LinkedIn is Rightfully Tackling an Archaic Stigma

With the demand for labor at historically high levels and workers continuing to quit their jobs at historic rates to take advantage of that demand, there has never been a better time for employers to break free of archaic rules of hiring.

For a reason that has never made sense to us, employers have traditionally scoffed at job candidates with breaks in their employment. In fact, two of our senior female leaders, Patti Weber (CEO) and Grace Lynch (Senior Manager, Business Operations), have taken breaks during their impressive careers to raise children.

We applaud LinkedIn’s news this week that it is rolling out a new feature called “Career Breaks” to all LinkedIn users allowing professionals to provide more context around breaks in employment.

Learn more about the LinkedIn Career Breaks feature here.


Get to Know LinkedIn’s New Podcast Network

Podcasts here. Podcasts there. Podcasts podcasts everywhere!

Podcast popularity is at an all-time high, with Edison Research reporting last year that some eighty million Americans are now weekly podcast listeners, while 116 million tune in to podcasts monthly.

This week, LinkedIn announced that it is piloting the “LinkedIn Podcast Network” where the networking site will host a range of shows created by both internal staff and external experts. The content will target professionals and will focus on areas including understanding tech, managing mental health, and explaining the hiring process.

Explore the LinkedIn Podcast Network here.


Know How Your Resume Differs From Your LinkedIn Profile

Your resume and LinkedIn profile are two foundational tools that support your personal brand.  While each plays a role in communicating your professional background and expertise, they serve slightly different purposes.  And because of this fact, your resume and LinkedIn profile should be different.

So just how should they be different?

We leveraged the expertise from the team at Vault to answer this question.

  • Customization. Many experts recommend that you customize your resume for each job to meet the relevant needs of a specific position and the hiring manager.  Your LinkedIn profile, on the other hand, does the broad job of presenting your professional persona.  While it may require some tweaking, you typically don’t tailor it to the same degree as your resume to fit the requirements of a role.
  • Length & Level of Detail. You don’t have the luxury of space with your resume.  The document is designed to be scanned so that recruiters and hiring managers can quickly understand your career narrative and qualifications.  Your LinkedIn profile offers the luxury of space to communicate a full and colorful story.  Use it to your advantage and be certain to include information about involvement with professional associations, nonprofit organizations, etc.
  • Supplementary Proof. Your resume is typically a 1-2 page stand alone document.  LinkedIn offers features for you to add attachments, hyperlinks, videos, skill endorsements, recommendations and more.  We recommend that you take full advantage of these features to shape your colorful story on LinkedIn.
  • Privacy. Since LinkedIn is a public platform, you need to be careful about listing confidential business metrics or sensitive personal information.  Since your resume is a private document to be selectively shared, there is more opportunity to include specific facts and figures that build a strong case for you to be hired.
  • Tone of Voice. While professionalism is a must on both your resume and LinkedIn, your tone can differ.  Your resume should prioritize formal wording over colloquial phrasings, and you should avoid using first-person pronouns.  Since LinkedIn exists as a networking site and social platform, a degree of informality is allowed to the extent that you should feel at liberty to showcase your personality (within the boundaries of professionalism, of course).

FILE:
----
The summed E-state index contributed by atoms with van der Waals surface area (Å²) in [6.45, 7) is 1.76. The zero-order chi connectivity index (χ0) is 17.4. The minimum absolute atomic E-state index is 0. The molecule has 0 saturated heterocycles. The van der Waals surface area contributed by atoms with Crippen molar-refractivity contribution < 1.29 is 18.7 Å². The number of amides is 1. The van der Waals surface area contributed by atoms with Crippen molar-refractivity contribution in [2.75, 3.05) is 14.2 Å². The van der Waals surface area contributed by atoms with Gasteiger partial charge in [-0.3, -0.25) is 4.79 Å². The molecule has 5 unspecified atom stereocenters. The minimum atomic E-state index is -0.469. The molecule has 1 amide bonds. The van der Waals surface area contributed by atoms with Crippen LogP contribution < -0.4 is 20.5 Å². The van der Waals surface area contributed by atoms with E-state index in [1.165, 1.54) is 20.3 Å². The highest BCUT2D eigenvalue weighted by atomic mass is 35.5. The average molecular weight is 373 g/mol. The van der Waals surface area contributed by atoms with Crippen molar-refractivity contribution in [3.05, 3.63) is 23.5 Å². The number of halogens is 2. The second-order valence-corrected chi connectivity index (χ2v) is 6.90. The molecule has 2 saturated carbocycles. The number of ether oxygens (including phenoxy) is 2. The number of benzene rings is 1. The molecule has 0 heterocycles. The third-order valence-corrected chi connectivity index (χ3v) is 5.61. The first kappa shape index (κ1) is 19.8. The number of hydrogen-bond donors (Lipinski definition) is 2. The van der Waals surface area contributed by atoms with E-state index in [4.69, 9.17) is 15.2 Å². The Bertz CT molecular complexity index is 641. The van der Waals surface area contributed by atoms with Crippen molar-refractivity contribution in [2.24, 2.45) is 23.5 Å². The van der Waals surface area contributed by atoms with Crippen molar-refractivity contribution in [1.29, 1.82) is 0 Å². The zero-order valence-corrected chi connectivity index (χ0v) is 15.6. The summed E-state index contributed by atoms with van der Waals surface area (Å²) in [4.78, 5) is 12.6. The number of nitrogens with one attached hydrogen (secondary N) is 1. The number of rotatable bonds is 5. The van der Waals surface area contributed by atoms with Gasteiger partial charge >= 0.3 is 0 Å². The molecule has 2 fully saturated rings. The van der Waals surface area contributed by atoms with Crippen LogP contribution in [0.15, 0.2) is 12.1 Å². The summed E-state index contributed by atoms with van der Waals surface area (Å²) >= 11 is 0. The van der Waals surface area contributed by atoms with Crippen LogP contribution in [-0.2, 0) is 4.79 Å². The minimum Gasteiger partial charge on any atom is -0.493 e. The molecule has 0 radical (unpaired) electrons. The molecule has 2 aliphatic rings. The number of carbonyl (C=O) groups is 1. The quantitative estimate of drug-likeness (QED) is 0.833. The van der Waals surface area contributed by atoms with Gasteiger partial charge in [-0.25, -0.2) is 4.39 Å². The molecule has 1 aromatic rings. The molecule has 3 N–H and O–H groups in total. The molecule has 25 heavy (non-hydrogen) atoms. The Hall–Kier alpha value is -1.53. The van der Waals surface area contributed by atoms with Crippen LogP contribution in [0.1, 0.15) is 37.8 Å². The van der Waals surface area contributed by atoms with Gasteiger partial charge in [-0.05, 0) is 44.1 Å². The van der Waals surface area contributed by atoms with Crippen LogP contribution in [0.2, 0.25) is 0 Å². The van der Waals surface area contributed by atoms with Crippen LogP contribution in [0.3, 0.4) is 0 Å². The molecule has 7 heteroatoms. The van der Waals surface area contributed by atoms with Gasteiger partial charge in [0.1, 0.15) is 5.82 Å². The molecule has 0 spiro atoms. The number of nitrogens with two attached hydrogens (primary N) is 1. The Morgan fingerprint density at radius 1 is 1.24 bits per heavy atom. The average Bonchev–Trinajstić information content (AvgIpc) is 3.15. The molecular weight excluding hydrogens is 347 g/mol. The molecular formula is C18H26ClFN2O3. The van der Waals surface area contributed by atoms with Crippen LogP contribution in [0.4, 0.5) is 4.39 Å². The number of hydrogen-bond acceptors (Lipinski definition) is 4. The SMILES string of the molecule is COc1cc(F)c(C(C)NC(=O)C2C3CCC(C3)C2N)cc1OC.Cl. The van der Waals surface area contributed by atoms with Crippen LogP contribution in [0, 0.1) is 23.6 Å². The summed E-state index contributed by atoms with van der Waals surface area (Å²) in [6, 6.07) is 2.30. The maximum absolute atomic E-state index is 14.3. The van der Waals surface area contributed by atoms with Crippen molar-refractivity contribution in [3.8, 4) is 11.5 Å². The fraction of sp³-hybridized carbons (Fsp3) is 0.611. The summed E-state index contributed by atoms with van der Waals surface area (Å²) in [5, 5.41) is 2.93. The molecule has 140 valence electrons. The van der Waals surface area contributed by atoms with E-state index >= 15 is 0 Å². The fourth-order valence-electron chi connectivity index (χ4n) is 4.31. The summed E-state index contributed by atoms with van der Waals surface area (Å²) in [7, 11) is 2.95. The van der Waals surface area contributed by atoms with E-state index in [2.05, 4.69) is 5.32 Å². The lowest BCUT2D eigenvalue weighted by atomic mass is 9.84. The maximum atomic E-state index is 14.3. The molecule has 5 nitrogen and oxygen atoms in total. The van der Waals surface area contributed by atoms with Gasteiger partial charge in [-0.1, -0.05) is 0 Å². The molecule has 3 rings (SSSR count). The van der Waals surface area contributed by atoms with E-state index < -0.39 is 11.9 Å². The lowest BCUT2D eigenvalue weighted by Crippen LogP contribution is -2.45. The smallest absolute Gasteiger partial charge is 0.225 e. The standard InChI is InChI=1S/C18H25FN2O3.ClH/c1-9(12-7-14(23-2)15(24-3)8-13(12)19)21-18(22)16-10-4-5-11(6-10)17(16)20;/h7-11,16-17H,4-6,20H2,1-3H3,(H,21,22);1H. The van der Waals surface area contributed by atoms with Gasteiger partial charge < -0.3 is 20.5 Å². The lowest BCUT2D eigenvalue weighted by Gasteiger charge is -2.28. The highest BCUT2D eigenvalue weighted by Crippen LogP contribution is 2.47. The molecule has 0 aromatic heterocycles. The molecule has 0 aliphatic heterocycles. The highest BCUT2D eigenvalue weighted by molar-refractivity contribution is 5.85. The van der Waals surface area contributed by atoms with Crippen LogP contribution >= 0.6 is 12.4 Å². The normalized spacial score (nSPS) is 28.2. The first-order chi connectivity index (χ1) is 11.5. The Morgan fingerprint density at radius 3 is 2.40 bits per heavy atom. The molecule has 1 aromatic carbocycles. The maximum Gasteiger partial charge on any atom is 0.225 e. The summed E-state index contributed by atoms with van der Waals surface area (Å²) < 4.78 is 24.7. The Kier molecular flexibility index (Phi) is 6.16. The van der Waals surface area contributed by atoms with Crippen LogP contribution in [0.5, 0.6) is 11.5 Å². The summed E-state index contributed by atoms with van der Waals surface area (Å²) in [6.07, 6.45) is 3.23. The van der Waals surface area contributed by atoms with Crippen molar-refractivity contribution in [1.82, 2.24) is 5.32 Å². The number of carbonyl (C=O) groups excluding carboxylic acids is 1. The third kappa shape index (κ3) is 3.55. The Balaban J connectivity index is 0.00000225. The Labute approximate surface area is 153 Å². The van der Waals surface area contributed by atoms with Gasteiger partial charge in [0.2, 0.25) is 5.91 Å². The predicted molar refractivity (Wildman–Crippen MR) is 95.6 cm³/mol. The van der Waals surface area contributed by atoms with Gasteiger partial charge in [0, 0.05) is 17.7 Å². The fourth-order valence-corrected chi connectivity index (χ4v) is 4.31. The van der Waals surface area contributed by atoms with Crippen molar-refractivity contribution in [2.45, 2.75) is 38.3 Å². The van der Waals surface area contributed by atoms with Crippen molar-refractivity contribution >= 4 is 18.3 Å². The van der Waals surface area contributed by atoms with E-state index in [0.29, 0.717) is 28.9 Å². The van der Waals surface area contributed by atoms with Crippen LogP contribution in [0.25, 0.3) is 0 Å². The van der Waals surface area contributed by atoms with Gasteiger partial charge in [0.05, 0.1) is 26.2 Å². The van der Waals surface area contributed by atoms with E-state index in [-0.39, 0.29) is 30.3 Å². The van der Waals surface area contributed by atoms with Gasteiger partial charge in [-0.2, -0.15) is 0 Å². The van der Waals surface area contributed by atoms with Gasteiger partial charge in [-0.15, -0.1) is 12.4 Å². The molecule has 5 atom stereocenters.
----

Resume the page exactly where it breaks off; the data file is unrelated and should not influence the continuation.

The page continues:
• Imagery. For the vast majority of job seekers, your resume should never include your photo.  On LinkedIn, a professional profile picture is essential to sharing the story of you.  

Click here to learn more


Personal Branding & Job Seeking Tips for Older Professionals

Last week the folks at outplacement firm Challenger, Gray & Christmas issued a press release to promote the benefits of companies hiring workers over the age of 55.  Having recently conducted a national survey where 81% of respondents cited difficulty in filling roles, the outplacement firm is wisely touting the advantages of hiring experience.

That said, employers continue to deal with the misguided bias in perceiving that the over 55 age group can’t use technology well or work remotely.  As a consulting firm built squarely on the foundation of highly experienced professionals, the Croixstone team appreciates the following tips that Challenger, Gray & Christmas shared to combat this issue. 

  • Update your resume. Be sure your resume is up to date and emphasizes the accomplishments you achieved in your most recent positions. Do not go into great detail about things you did more than 10 or 15 years ago. Let your expertise shine, but trim the resume to keep it to two or three pages. Consider leaving off your earliest positions if they are no longer relevant. 
  • Don’t apologize for your age. Never be untruthful about how old you are and don’t apologize for it. Be confident and have a positive attitude about all you have to offer. Your age reflects years of valuable experience that can translate into impactful contributions to a company.
  • Stay current. Make sure technology has not passed you by. Do you know what software is being used in your field? Are you comfortable using video platforms for interviews or meetings? If not, learn. Take courses. Seek out tutoring. Practice. Gain new credentials and list them on your resume. Read job descriptions to find out what employers are seeking. Get a new personal, professional email address (e.g.,xxxjones@gmail.com versus ChessAce1@aol.com).
  • Embrace LinkedIn. Once you update your resume, be sure to put the same information on your LinkedIn profile. Learn how to use LinkedIn to network and to learn about job opportunities. Add a professional headshot.
  • Check your attitude. Even if you have to stifle it, do not come across as annoyed by being interviewed by someone half your age. Do not be condescending. 
  • Be active on social media. Your social media presence will be checked by recruiters and potential employers. Being active on social media shows you are current. This is a way to market your brand. You may be “older,” but if your online presence shows you as active, vibrant, and healthy (cycling on Facebook, running a 5K on Instagram), it helps counteract any preconceived negative notions of how “older” is defined.
  • Network. Reach out to your relationships you have spent a career building. Let them help spread the word that you are ready, willing, and able to find a new role.